Eureka! Sequim author pens her first novel

‘North Coast’ shares positive tale of 2 women together, says author

In her first book

In her first book

When it comes to writing what’s important, author Alice McCracken says she chose love.

The retired family therapist and journalist recently released her first book, “North Coast,” a lesbian romance novel.

“Loving someone is the most important thing we can do,” she said.

So, McCracken, 73, chose to begin writing her book in 2002 while living in San Diego.

Her main character, Valerie, a 50-something aspiring artist, is inspired by a real-life artist McCracken knew who moved on a whim from San Francisco to Eureka to buy a home. Once settled, she rents a room to a wandering soul Gina, in her early 30s.

McCracken says Valerie wonders why Gina opts to waitress instead of use her PhD and teach. Over time, the two become close and attraction grows but they have different goals. Gina wants to move to San Francisco to pursue her ambitions while Valerie likes her life in Eureka.

“Despite the attraction, the friends agree to go their separate ways,” McCracken said.

In San Francisco, Gina asks herself if that life is everything she wanted or if it was better with Valerie.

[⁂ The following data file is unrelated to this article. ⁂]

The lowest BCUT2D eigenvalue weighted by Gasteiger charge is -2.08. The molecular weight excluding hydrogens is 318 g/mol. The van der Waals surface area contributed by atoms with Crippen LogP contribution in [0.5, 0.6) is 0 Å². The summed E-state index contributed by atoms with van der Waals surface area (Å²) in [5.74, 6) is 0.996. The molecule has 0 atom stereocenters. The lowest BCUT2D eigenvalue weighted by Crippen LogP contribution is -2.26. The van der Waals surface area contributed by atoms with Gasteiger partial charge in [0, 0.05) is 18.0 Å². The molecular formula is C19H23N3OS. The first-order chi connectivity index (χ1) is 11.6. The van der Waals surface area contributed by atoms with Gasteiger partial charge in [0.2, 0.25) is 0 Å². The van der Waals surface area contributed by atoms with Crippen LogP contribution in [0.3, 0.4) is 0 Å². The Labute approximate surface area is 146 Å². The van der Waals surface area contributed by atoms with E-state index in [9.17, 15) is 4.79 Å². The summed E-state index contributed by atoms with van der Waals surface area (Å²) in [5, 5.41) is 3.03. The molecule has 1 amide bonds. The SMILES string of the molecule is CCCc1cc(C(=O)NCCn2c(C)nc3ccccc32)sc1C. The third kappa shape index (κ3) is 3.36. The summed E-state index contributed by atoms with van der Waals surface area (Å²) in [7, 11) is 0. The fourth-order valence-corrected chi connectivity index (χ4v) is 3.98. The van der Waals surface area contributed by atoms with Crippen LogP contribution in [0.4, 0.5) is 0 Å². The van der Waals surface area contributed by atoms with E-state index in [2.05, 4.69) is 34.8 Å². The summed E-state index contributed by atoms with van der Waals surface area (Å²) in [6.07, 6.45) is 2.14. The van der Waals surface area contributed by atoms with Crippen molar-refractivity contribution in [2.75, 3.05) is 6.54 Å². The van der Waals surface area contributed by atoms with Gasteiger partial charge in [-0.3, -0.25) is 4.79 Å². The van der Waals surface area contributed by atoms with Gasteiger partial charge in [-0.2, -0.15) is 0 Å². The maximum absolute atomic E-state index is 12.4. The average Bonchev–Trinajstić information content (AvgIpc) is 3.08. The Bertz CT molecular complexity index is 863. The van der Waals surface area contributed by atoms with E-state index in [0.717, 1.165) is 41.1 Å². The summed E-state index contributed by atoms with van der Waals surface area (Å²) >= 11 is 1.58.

McCracken said her inspiration for the book came from her relationship with her partner, Vera Foster, who was several years older than her. “I wanted to validate that,” she said.

While “North Coast” is a love story, McCracken said it’s not about sex but there are some intimate moments.

“It’s a girl-gets-girl story,” McCracken said. “What I’ve been told is that the characters feel like real people. (Readers) liked it because it’s romantic and mature.”


McCracken moved to Sequim in 2010 with Foster but five months after moving, Foster died after 17½ years with McCracken.

She said her relationship with Foster was so positive it inspired her to write “North Coast.”

“My relationship with Vera validated my identity as a lesbian,” McCracken said. “From then on, I was comfortable with myself and able to emerge as a creative person.”

McCracken was married to a man and went on to become a counselor in private practice for 10 years in Scottsdale, Ariz.

She moved to San Diego and said that’s where she realized she was a lesbian and went on to work in journalism covering the San Diego waterfront to senior citizens’ activities for different publications.